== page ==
In 2020, the ultra-short acting beta-blocker landiolol was first included in the ESC guidelines with a class I recommendation. The recommendations were based on study results demonstrating the rapid response, efficacy, and safety of this drug. At a recent symposium, during 2021 Heart Failure World Congress, cardiologists were invited to present their daily clinical practice of landiolol use.
The discovery of propranolol in 1964 by British pharmacologist Sir James Whyte Black laid the foundation for one of the pillars of cardiovascular therapy. “It would be easy to assume that since then, there has been nothing new to report in this family of drugs – but every now and then some offspring manages to surprise us, such as landiolol”, says Prof Robert Hatala, from the National Cardiovascular Institute and Slovak Medical University, Bratislava (Slovakia).
Highly Selective, Ultra-Short Acting, Good Safety Profile
Prof Helmut Pürerfellner MD, Head of the Rhythmology Department at the Hospital Ordensklinikum Elisabethinen in Linz, Upper Austria, presented the unique features of landiolol: Landiolol is an innovative, highly selective β1-adrenergic receptor antagonist with the highest receptor selectivity of all beta-blockers, namely β1:β2 = 255:1; a short half-life of four minutes and a low volume of distribution. “A lower dose is therefore required to achieve a given plasma concentration, which in turn implies less distribution to tissues and fewer possible toxicities”, the cardiologist explains. The onset of action is rapid with less than one minute, the duration of action is short with 10 to 15 minutes, resulting in a good controllability. Steady state is reached after 15 minutes under continuous i.v. infusion, or after two to five minutes after infusion of a loading dose (also possible as bolus) (Nasrollahi-Shirazi et al. 2016; DiPiro 2010; Alpert et al. 2014; Chow et al. 1996; Metoprolol SmPC).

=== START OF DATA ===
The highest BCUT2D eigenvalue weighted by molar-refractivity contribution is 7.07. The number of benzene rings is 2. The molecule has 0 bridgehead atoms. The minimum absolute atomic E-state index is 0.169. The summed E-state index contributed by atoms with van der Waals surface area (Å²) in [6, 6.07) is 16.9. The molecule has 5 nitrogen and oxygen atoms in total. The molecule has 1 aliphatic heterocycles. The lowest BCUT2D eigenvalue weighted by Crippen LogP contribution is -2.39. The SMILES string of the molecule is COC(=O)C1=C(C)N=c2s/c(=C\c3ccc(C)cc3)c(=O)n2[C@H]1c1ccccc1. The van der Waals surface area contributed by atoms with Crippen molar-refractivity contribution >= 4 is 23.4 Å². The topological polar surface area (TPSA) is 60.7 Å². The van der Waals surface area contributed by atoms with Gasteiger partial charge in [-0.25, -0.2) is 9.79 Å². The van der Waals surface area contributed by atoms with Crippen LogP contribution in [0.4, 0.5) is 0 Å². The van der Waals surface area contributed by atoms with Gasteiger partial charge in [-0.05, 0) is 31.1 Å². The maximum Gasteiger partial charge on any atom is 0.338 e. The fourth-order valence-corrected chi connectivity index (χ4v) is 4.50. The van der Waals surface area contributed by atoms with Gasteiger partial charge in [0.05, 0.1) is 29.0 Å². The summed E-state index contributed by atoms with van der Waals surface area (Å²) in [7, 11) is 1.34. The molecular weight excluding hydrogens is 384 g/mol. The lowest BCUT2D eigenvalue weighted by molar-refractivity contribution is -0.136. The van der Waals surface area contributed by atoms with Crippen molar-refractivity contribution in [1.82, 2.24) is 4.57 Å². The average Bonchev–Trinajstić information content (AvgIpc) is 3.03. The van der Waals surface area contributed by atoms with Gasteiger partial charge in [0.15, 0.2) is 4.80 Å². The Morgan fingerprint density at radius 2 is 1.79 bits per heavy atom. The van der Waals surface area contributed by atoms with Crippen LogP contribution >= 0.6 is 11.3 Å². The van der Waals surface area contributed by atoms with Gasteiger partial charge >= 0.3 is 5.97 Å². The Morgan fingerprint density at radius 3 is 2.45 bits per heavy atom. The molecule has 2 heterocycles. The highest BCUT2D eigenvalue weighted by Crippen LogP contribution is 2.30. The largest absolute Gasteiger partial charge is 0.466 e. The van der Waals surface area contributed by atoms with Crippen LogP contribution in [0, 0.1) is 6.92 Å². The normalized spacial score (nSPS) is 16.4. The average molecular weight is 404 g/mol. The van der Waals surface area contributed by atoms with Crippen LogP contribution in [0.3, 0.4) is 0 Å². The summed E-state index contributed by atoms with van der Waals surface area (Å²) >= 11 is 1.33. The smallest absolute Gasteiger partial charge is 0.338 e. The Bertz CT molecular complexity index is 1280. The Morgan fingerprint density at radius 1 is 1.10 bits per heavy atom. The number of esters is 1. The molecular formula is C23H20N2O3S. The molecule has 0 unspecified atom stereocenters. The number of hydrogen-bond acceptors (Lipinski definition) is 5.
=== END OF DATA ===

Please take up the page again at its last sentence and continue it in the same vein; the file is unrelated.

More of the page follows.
Why is cardioselectivity important? For patients in critical condition “it is important to reduce the heart rate to minimise oxygen consumption while at the same time maintaining cardiac contractility”, Prof Pürerfellner elaborates. As innovative beta-blocker molecule, landiolol has limited effect on Ca2+ and Na+ currents during action potential in cardiomyocytes, “allowing for the stability of stroke volume and blood pressure”. Vasculature and bronchi need to be dilated so that the patient receives the maximum amount of oxygen. “All of this is possible with landiolol, thanks to the selective blockade of cardiac β1-receptors.” Landiolol is therefore especially beneficial for patients with renal failure (rapid inactivation, no dose adjustment), liver impairment (CYP450 not involved in metabolisation), and lung comorbidities (prevention of bronchoconstriction) (Balik et al. 2018; SmPC Rapibloc). Other advantages include the missing potential for tolerance and the lack of a rebound phenomenon when using landiolol (Nasrollahi-Shirazi et al. 2016).